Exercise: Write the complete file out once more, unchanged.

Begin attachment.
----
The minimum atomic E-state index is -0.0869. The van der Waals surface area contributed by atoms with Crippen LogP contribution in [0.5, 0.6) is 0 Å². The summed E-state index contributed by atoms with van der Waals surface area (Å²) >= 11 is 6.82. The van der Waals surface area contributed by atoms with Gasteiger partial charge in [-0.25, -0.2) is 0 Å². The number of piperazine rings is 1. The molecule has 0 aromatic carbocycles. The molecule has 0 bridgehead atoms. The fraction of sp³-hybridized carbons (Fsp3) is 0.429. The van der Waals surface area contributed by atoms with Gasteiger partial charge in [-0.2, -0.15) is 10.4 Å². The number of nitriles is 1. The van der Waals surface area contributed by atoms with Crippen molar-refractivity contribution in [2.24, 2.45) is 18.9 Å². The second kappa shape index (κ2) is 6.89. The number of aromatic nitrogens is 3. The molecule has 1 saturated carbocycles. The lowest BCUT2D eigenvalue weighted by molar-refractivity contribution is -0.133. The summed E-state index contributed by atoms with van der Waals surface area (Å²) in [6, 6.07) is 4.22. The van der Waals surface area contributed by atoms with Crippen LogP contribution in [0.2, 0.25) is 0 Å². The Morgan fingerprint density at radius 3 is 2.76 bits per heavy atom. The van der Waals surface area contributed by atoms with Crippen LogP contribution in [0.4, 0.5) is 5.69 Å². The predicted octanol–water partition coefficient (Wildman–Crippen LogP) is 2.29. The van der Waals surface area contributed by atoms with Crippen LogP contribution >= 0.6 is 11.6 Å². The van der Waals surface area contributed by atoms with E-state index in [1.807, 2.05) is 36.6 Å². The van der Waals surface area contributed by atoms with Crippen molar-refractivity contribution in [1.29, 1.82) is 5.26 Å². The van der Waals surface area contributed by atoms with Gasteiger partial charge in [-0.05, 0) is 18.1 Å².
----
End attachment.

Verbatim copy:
The minimum atomic E-state index is -0.0869. The van der Waals surface area contributed by atoms with Crippen LogP contribution in [0.5, 0.6) is 0 Å². The summed E-state index contributed by atoms with van der Waals surface area (Å²) >= 11 is 6.82. The van der Waals surface area contributed by atoms with Gasteiger partial charge in [-0.25, -0.2) is 0 Å². The number of piperazine rings is 1. The molecule has 0 aromatic carbocycles. The molecule has 0 bridgehead atoms. The fraction of sp³-hybridized carbons (Fsp3) is 0.429. The van der Waals surface area contributed by atoms with Gasteiger partial charge in [-0.2, -0.15) is 10.4 Å². The number of nitriles is 1. The van der Waals surface area contributed by atoms with Crippen molar-refractivity contribution in [2.24, 2.45) is 18.9 Å². The second kappa shape index (κ2) is 6.89. The number of aromatic nitrogens is 3. The molecule has 1 saturated carbocycles. The lowest BCUT2D eigenvalue weighted by molar-refractivity contribution is -0.133. The summed E-state index contributed by atoms with van der Waals surface area (Å²) in [6, 6.07) is 4.22. The van der Waals surface area contributed by atoms with Crippen LogP contribution in [0.2, 0.25) is 0 Å². The Morgan fingerprint density at radius 3 is 2.76 bits per heavy atom. The van der Waals surface area contributed by atoms with Crippen LogP contribution in [0.4, 0.5) is 5.69 Å². The predicted octanol–water partition coefficient (Wildman–Crippen LogP) is 2.29. The van der Waals surface area contributed by atoms with Crippen LogP contribution >= 0.6 is 11.6 Å². The van der Waals surface area contributed by atoms with E-state index in [1.807, 2.05) is 36.6 Å². The van der Waals surface area contributed by atoms with Crippen molar-refractivity contribution in [1.29, 1.82) is 5.26 Å². The van der Waals surface area contributed by atoms with Gasteiger partial charge in [-0.05, 0) is 18.1 Å².